Should You Rest After Embryo Transfer in IVF?

By BSc, MSc (embryologist), MD, PhD, MSc (gynecologist), BSc, MSc (embryologist) and (invitra staff).
Last Update: 02/09/2021

After the embryo transfer during IVF it is very common for patients to worry about whether they should rest.

Once you have reached this point in the treatment, fear of doing any activity that may affect the embryo and its implantation in the uterus is normal. However, in this article, we will look at the reasons why rest is not necessary after IVF.

Do I need to rest after IVF?

After an embryo transfer, the process by which the embryo is deposited in the uterus when assisted reproductive technologies such as conventional IVF or ICSI is performed, it is very common for the patient to ask if she should rest. The answer is that it is not necessary, as long as the specialist has not expressly indicated that it should be done.

Many fertility clinics recommend that their patients rest briefly after the embryo transfer. This time can range from 5-30 minutes. Thus, the patient is reassured, although the embryo transfer to the uterus is painless and does not require anesthesia.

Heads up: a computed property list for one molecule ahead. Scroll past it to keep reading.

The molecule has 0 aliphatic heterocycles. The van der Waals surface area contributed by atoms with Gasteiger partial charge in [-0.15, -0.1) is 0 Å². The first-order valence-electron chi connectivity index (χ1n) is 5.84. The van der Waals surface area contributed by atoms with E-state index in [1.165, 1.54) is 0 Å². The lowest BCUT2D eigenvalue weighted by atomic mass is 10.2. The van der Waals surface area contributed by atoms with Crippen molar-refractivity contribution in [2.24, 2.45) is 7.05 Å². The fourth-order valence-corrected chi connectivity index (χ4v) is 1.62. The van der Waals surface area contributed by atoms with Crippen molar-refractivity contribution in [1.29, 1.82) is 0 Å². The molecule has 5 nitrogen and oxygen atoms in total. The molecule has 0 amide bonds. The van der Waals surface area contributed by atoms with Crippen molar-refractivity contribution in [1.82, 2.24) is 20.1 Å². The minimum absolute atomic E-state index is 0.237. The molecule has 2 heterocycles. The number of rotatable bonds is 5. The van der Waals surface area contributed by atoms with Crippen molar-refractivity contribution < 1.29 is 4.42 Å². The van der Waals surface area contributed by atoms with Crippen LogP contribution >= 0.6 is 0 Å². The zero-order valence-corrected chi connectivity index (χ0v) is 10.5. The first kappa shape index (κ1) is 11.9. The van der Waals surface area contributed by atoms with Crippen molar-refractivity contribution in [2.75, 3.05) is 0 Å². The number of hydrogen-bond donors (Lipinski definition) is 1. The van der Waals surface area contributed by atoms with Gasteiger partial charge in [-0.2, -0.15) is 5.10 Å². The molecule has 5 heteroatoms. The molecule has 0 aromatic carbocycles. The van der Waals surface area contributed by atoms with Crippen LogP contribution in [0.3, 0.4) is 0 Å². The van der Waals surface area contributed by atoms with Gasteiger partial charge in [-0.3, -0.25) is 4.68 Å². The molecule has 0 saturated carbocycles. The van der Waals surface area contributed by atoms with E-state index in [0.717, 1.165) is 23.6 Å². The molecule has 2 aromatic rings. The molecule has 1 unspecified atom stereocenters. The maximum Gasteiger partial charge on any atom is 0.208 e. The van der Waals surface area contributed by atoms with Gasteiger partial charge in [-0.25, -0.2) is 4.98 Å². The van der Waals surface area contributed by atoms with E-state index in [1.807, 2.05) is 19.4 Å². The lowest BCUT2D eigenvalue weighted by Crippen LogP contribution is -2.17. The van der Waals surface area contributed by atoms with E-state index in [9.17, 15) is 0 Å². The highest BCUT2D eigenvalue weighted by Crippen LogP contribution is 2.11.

When the woman leaves the clinic, she can lead a normal life and maintain her daily routines. However, it is important to bear in mind a number of recommendations:

  • Avoid heavy physical exertion, such as carrying too much weight.
  • Avoid very intense sport.

If the patient follows all the specialist's advice after the embryo transfer, she should not worry about whether the embryo will be expelled. If the pregnancy test is finally negative, the patient should not feel guilty for not having rested completely. There is no scientific evidence that rest after embryo transfer improves the results of IVF treatment.

Avoiding stress